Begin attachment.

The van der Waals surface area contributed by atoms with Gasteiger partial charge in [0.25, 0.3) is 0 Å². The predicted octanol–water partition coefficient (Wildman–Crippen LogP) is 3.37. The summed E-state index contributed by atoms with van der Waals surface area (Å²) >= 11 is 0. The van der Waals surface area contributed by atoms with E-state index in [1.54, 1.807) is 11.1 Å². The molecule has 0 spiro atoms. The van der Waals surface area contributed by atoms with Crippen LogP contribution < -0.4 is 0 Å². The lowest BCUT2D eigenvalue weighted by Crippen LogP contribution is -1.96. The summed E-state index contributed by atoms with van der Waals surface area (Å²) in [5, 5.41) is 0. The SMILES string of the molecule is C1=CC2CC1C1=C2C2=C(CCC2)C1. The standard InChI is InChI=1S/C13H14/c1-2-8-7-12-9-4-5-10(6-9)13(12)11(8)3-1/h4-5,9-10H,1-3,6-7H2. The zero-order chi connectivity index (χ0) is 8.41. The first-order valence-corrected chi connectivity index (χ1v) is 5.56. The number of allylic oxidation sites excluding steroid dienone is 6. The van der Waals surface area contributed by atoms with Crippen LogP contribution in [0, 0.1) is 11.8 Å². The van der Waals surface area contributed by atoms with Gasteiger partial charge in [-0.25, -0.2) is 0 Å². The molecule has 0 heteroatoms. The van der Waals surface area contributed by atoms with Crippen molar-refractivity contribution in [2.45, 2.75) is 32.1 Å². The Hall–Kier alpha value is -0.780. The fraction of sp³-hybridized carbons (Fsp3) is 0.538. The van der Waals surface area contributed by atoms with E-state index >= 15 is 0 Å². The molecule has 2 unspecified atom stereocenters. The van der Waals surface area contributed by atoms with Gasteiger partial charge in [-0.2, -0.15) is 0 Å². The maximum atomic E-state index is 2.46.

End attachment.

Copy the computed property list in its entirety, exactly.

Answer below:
The van der Waals surface area contributed by atoms with Gasteiger partial charge in [0.25, 0.3) is 0 Å². The predicted octanol–water partition coefficient (Wildman–Crippen LogP) is 3.37. The summed E-state index contributed by atoms with van der Waals surface area (Å²) >= 11 is 0. The van der Waals surface area contributed by atoms with E-state index in [1.54, 1.807) is 11.1 Å². The molecule has 0 spiro atoms. The van der Waals surface area contributed by atoms with Crippen LogP contribution < -0.4 is 0 Å². The lowest BCUT2D eigenvalue weighted by Crippen LogP contribution is -1.96. The summed E-state index contributed by atoms with van der Waals surface area (Å²) in [5, 5.41) is 0. The SMILES string of the molecule is C1=CC2CC1C1=C2C2=C(CCC2)C1. The standard InChI is InChI=1S/C13H14/c1-2-8-7-12-9-4-5-10(6-9)13(12)11(8)3-1/h4-5,9-10H,1-3,6-7H2. The zero-order chi connectivity index (χ0) is 8.41. The first-order valence-corrected chi connectivity index (χ1v) is 5.56. The number of allylic oxidation sites excluding steroid dienone is 6. The van der Waals surface area contributed by atoms with Crippen LogP contribution in [0, 0.1) is 11.8 Å². The van der Waals surface area contributed by atoms with Gasteiger partial charge in [-0.25, -0.2) is 0 Å². The molecule has 0 heteroatoms. The van der Waals surface area contributed by atoms with Crippen molar-refractivity contribution in [2.45, 2.75) is 32.1 Å². The Hall–Kier alpha value is -0.780. The fraction of sp³-hybridized carbons (Fsp3) is 0.538. The van der Waals surface area contributed by atoms with E-state index >= 15 is 0 Å². The molecule has 2 unspecified atom stereocenters. The van der Waals surface area contributed by atoms with Gasteiger partial charge in [-0.2, -0.15) is 0 Å². The maximum atomic E-state index is 2.46.